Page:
So what does Monticello’s mission tell us about how the site perceives its value? It’s unlikely that seeing Thomas Jefferson’s bed and tea cups teaches visitors much about the Declaration of Independence or his Presidency. This suggests the site is still telling his story out of belief that it’s important for people to know who he was as a person and, by extension, what kind of person founded America.

Herein lies the problem: there are hundreds of historic homes all exhibiting the wealth and power of the same kind of person across the country. Even if all of these sites individually have good intent, collectively they convey that only this kind of person could have had the means to make an impact worthy of national memory.

We can remember this when we ask why white visitors are drawn to seeing the wealth of these sites even when artifacts of that wealth don’t serve the educational mission the site claims. We can remember it when we ask why knowing what kinds of linens Jefferson owned is considered valuable information in the course of American history. And we can remember it when we ask why white supremacists found symbolic value in meeting at Jefferson’s hometown.

Peggy McIntosh once described an example of white privilege: “When I am told about our national heritage or about ‘civilization,’ I am shown that people of my color made it what it is.” If being told that people of your color built your nation is an indicator of privilege, then sites like Monticello must ask what it means to be the ones doing the telling.

1. Nearly, not all. There are some notable exceptions, such as the Whitney Plantation in Louisiana.
2. It would be impossible to cite all influential scholarship and movements here, but a few examples include Black Lives Matter, #MuseumsRespondToFerguson, #BlkTwitterstorians, Visitors of Color, The Incluseum, Museum Hue, and the Brown Girls Museum Blog. For more examples, see this list of publications compiled by La Tanya S. Autry.

Special thanks to Camille Bethune Brown, nikhil trivedi, and Jordan Thibodeau for their helpful input for writing this post.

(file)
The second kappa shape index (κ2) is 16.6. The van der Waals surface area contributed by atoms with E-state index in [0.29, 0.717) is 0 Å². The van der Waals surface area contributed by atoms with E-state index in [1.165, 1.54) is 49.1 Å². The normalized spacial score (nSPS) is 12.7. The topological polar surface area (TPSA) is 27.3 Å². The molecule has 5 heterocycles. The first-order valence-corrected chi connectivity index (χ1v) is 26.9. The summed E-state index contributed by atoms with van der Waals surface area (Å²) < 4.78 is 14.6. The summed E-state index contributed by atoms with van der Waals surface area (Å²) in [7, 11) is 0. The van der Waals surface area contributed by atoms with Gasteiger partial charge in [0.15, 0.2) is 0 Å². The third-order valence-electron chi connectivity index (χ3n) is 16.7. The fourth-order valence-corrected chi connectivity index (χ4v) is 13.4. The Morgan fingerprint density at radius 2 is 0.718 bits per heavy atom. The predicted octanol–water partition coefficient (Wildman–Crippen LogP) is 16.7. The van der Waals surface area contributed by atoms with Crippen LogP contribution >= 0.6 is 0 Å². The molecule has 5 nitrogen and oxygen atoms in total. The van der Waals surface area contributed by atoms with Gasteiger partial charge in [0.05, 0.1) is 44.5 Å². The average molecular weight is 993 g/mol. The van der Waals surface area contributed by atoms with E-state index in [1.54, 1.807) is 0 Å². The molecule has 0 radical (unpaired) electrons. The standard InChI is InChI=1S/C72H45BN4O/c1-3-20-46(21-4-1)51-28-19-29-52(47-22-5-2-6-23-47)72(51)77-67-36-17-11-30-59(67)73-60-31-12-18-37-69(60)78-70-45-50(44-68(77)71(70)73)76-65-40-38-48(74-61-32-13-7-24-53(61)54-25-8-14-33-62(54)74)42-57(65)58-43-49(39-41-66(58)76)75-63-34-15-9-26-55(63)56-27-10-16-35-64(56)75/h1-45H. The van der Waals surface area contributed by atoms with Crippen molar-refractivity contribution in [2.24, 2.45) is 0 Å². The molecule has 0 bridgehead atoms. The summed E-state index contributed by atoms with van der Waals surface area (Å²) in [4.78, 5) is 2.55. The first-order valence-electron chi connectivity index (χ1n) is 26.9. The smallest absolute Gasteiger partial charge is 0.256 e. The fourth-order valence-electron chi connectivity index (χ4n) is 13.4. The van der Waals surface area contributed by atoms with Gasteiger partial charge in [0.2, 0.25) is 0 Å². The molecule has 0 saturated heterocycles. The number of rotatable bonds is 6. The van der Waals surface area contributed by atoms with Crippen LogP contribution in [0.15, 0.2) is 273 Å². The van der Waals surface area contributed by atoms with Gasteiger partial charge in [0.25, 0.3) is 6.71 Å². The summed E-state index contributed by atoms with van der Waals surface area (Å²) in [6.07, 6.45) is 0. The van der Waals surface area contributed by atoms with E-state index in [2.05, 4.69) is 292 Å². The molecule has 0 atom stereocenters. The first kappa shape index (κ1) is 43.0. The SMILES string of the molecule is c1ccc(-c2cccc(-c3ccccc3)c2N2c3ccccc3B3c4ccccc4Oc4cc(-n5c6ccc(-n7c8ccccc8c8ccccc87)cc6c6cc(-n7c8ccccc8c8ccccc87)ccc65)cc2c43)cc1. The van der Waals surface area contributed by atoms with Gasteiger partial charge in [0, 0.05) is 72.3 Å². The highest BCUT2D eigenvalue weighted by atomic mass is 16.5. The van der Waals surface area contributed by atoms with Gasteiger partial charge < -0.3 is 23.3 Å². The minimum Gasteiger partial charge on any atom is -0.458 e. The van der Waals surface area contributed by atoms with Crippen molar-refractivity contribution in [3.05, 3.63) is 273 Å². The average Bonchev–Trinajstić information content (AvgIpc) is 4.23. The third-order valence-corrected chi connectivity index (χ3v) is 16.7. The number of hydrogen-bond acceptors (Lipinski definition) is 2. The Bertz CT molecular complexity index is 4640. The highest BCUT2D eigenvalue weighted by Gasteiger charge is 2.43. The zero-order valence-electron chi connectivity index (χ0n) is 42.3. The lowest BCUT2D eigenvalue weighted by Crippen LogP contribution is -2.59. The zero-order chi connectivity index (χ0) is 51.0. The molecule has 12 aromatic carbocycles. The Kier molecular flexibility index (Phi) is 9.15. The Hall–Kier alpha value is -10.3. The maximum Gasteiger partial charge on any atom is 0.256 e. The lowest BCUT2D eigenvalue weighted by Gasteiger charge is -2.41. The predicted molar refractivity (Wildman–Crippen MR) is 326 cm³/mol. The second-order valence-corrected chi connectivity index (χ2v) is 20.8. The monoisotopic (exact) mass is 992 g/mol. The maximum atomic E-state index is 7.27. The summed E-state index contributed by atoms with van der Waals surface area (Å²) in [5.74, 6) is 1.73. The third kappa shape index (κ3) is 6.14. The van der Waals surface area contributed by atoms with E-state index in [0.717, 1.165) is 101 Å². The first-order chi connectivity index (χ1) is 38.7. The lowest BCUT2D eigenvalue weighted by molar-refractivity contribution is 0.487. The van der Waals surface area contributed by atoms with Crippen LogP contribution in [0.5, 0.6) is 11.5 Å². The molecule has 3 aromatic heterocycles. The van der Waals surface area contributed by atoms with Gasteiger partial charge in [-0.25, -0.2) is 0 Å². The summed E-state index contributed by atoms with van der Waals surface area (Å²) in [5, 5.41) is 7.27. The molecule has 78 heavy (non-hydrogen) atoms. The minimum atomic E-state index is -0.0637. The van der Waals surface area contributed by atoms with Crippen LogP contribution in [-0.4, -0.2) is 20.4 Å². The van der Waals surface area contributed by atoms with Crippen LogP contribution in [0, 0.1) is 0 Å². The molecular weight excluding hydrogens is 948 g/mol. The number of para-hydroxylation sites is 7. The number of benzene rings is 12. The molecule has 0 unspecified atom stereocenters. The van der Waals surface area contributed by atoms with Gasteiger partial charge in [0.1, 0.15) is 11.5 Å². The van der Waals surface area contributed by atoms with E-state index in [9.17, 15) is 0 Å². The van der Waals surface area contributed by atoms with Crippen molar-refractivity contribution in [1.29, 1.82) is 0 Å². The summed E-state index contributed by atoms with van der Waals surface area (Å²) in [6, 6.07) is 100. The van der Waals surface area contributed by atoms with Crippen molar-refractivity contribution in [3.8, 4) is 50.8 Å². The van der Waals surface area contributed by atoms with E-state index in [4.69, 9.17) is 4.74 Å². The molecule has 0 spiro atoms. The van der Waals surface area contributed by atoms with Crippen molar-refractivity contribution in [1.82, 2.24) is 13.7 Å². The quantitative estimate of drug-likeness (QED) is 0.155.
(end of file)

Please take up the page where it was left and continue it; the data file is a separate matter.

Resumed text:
When Free Admission Fails: Try “Social” Entry Fees?

A Brown Girls Museum Blog post by Amanda Figueroa recently inspired me. In it, Figueroa questions why she gets free museum access with her Harvard student ID. Admission costs are often the nth paper cut for people of color. Privileging visitors who have higher education and elite affiliations, Figueroa observes, raises additional barriers.

Data from museums that have waived their admission fees reveal even more complications. Opposite from their usual intention, free-admission days have been found to attract routine museum audiences instead of underserved ones.

It’s no surprise that eliminating entry fees failed to dismantle other barriers preventing inclusion. Yet I am curious about whether pricing models can be reimagined to engage target audiences better than free days.

Common pricing models promote attendance by favoring social relationships. Children get discounts so that families can afford to visit together. Many museums hope that students receiving discounts will generate buzz and bring their friends. The Art Institute of Chicago’s student membership, for example, includes admission for a guest.

This raises a few questions:

  1. Can cultural organizations make paying, or not paying, for admission a rewarding, social experience?
  2. Can organizations create groupings that target their audiences better than conventional groups (like students)?
  3. Can museums use discounts in a way that entertains individuals, gives them confidence that they and their social groups are wanted, and excites them to involve their groups?

Here are some ideas of what this could look like:

  • “Neighborhood days” with free/discounted admission for residents of certain areas.
  • Free/discounted admission for people with certain traits or stuff (e.g. anyone named “Michael,” anyone who shows a copy of an old family recipe, etc.) and their guests. The Charles M. Schulz Museum, for instance, offers free admission to redheads on Valentine’s Day.
  • Free admission for a raffle winner and half-price admission for up to five guests.
  • Tickets that teachers can award students, and a reward (such as a private tour) for the student’s family when they visit.

As the data about free admission days suggests, revising admission prices will have small, if any, impacts on inclusion. Adjusting such a specific area of institutional practice will not produce organization-wide changes. Where experiential entry fees may help, however, is in shifting mindsets around whom museums involve and how. Cultural organizations now know that extending a free invitation for whomever accepts doesn’t work. Maybe refocusing attention on the relationships underserved patrons have with each other can be a step toward shaping spaces that they can enjoy together.

I want to hear what you think. What do you see as limitations of rethinking admission prices? What can cultural organizations do to make the price of admission more equitable?